BT is to create up to 7,000 jobs as it ups the pace of the multibillion pound rollout of a national next-generation, broadband network to 25m UK premises by 2026.
The telecoms giant, which reported a 23% drop in pre-tax profits to £1.8bn last year as businesses used less of its services during pandemic lockdowns, had previously targeted rolling out full-fibre broadband to 20m premises. BT said it will consider a joint venture partnership to fund the rollout to the extra 5m homes.
The company has pledged £12bn to address the UK’s status as a global laggard in full-fibre broadband, and fulfil Boris Johnson’s election promise of getting next-generation broadband speeds to all homes in the UK.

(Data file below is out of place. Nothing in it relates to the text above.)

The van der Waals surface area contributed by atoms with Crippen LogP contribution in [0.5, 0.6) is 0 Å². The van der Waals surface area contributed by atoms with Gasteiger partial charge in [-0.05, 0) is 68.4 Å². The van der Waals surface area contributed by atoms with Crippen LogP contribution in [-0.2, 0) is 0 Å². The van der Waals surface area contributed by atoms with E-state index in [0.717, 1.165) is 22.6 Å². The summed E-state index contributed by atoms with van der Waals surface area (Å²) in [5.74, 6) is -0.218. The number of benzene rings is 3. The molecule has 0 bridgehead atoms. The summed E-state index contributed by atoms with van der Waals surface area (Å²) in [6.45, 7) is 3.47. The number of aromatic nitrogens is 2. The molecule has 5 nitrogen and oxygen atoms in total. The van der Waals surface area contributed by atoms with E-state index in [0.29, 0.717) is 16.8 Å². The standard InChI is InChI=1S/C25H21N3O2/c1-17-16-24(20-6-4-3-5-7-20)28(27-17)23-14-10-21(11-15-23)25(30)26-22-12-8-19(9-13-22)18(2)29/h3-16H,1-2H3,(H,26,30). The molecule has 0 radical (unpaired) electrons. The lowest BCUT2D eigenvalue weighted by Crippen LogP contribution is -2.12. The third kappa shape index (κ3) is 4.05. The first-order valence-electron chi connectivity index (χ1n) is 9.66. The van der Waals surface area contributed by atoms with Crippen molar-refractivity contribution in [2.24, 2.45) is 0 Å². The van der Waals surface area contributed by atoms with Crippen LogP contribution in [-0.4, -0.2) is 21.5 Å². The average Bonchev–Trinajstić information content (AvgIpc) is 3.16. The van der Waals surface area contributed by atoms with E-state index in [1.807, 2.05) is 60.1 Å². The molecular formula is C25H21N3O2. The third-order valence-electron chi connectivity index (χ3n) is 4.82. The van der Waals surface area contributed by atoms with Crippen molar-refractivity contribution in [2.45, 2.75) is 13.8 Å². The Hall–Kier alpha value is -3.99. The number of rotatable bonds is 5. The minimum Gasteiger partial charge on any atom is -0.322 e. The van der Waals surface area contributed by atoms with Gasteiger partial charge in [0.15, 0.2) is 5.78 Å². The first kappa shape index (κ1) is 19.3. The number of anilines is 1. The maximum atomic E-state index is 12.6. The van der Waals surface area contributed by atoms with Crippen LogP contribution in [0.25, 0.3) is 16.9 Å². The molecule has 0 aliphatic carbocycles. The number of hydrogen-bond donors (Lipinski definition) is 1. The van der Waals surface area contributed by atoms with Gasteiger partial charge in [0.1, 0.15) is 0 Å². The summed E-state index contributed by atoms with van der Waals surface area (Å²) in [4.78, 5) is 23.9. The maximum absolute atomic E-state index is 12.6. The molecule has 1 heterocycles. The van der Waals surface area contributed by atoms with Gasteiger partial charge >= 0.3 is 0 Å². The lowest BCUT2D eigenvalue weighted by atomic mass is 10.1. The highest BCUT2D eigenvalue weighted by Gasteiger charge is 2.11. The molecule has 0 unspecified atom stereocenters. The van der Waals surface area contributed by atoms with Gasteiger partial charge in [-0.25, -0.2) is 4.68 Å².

“BT is already building more full-fibre broadband to homes and businesses than anyone else in the UK,” said Philip Jansen, the chief executive of BT. “It will get fibre to more people, including in rural communities. And it will help fuel UK economic recovery, with better connectivity and up to 7,000 new jobs.”
The new jobs, which will mostly be engineering roles at its Openreach subsidiary that builds and runs the UK’s broadband network, comes as BT presses on with a restructuring of its business to ultimately reduce staff numbers by 13,000.
The company also announced that its triennial pension valuation has assessed the company’s pension deficit at just under £8bn, as at June last year, about £1.5bn less than its last valuation. BT has agreed a long-term payment plan with its pension trustees.
“This agreement keeps us on track for zero funding deficit by 2030,” said Simon Lowth, BT’s finance chief.
BT also confirmed that it is to reinstate its dividend, which was halted for two years at the start of the pandemic, at 7.7p for its 2021-22 financial year.